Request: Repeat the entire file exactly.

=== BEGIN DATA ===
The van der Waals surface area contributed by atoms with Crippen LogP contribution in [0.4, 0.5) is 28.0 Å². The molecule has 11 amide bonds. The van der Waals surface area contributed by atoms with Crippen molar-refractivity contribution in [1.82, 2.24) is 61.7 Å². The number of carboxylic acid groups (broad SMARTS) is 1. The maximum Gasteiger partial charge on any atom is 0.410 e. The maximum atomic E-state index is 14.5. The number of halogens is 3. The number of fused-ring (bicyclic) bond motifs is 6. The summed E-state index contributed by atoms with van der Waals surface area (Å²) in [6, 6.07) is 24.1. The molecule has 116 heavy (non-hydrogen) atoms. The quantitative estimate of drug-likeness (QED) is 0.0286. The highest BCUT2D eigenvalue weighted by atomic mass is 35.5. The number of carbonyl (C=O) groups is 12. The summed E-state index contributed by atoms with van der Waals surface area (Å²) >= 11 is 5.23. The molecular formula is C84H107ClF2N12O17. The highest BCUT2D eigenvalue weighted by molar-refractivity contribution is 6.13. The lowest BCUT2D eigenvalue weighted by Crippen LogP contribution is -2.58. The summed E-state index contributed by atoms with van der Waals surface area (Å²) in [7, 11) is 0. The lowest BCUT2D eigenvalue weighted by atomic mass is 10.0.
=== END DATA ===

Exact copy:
The van der Waals surface area contributed by atoms with Crippen LogP contribution in [0.4, 0.5) is 28.0 Å². The molecule has 11 amide bonds. The van der Waals surface area contributed by atoms with Crippen molar-refractivity contribution in [1.82, 2.24) is 61.7 Å². The number of carboxylic acid groups (broad SMARTS) is 1. The maximum Gasteiger partial charge on any atom is 0.410 e. The maximum atomic E-state index is 14.5. The number of halogens is 3. The number of fused-ring (bicyclic) bond motifs is 6. The summed E-state index contributed by atoms with van der Waals surface area (Å²) in [6, 6.07) is 24.1. The molecule has 116 heavy (non-hydrogen) atoms. The quantitative estimate of drug-likeness (QED) is 0.0286. The highest BCUT2D eigenvalue weighted by atomic mass is 35.5. The number of carbonyl (C=O) groups is 12. The summed E-state index contributed by atoms with van der Waals surface area (Å²) >= 11 is 5.23. The molecular formula is C84H107ClF2N12O17. The highest BCUT2D eigenvalue weighted by molar-refractivity contribution is 6.13. The lowest BCUT2D eigenvalue weighted by Crippen LogP contribution is -2.58. The summed E-state index contributed by atoms with van der Waals surface area (Å²) in [7, 11) is 0. The lowest BCUT2D eigenvalue weighted by atomic mass is 10.0.